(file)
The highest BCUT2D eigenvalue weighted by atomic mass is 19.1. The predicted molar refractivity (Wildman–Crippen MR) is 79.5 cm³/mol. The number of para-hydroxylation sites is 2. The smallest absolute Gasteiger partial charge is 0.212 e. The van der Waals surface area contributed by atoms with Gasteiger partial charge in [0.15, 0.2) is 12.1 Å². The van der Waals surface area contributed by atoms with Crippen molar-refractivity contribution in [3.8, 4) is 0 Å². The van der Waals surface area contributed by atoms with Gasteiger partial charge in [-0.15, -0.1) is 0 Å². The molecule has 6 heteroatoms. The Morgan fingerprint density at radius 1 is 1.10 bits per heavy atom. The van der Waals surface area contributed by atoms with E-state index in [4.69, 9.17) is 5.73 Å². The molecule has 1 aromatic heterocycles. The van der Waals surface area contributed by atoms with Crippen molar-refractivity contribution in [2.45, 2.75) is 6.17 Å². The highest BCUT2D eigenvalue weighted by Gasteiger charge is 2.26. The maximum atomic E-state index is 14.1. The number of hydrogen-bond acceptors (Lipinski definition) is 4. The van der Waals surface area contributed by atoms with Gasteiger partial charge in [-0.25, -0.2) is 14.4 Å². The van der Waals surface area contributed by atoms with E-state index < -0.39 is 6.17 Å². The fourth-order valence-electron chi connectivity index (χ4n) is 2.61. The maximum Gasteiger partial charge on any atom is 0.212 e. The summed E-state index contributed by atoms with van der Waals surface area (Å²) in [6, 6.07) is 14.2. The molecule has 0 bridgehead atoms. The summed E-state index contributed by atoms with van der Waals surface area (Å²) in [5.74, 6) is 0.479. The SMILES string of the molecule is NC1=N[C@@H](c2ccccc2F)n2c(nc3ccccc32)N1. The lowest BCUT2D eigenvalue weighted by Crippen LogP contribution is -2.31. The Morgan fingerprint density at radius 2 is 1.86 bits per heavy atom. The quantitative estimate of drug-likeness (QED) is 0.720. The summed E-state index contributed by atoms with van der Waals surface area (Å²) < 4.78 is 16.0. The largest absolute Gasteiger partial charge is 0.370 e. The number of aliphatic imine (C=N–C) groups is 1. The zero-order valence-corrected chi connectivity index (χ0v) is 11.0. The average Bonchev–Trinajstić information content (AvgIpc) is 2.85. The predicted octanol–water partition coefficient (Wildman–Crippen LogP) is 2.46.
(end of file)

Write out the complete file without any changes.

The highest BCUT2D eigenvalue weighted by atomic mass is 19.1. The predicted molar refractivity (Wildman–Crippen MR) is 79.5 cm³/mol. The number of para-hydroxylation sites is 2. The smallest absolute Gasteiger partial charge is 0.212 e. The van der Waals surface area contributed by atoms with Gasteiger partial charge in [0.15, 0.2) is 12.1 Å². The van der Waals surface area contributed by atoms with Crippen molar-refractivity contribution in [3.8, 4) is 0 Å². The van der Waals surface area contributed by atoms with Gasteiger partial charge in [-0.15, -0.1) is 0 Å². The molecule has 6 heteroatoms. The Morgan fingerprint density at radius 1 is 1.10 bits per heavy atom. The van der Waals surface area contributed by atoms with E-state index in [4.69, 9.17) is 5.73 Å². The molecule has 1 aromatic heterocycles. The van der Waals surface area contributed by atoms with Crippen molar-refractivity contribution in [2.45, 2.75) is 6.17 Å². The highest BCUT2D eigenvalue weighted by Gasteiger charge is 2.26. The maximum atomic E-state index is 14.1. The number of hydrogen-bond acceptors (Lipinski definition) is 4. The van der Waals surface area contributed by atoms with Gasteiger partial charge in [-0.25, -0.2) is 14.4 Å². The van der Waals surface area contributed by atoms with E-state index < -0.39 is 6.17 Å². The fourth-order valence-electron chi connectivity index (χ4n) is 2.61. The maximum Gasteiger partial charge on any atom is 0.212 e. The summed E-state index contributed by atoms with van der Waals surface area (Å²) in [6, 6.07) is 14.2. The molecule has 0 bridgehead atoms. The summed E-state index contributed by atoms with van der Waals surface area (Å²) in [5.74, 6) is 0.479. The SMILES string of the molecule is NC1=N[C@@H](c2ccccc2F)n2c(nc3ccccc32)N1. The lowest BCUT2D eigenvalue weighted by Crippen LogP contribution is -2.31. The Morgan fingerprint density at radius 2 is 1.86 bits per heavy atom. The quantitative estimate of drug-likeness (QED) is 0.720. The summed E-state index contributed by atoms with van der Waals surface area (Å²) < 4.78 is 16.0. The largest absolute Gasteiger partial charge is 0.370 e. The number of aliphatic imine (C=N–C) groups is 1. The zero-order valence-corrected chi connectivity index (χ0v) is 11.0. The average Bonchev–Trinajstić information content (AvgIpc) is 2.85. The predicted octanol–water partition coefficient (Wildman–Crippen LogP) is 2.46.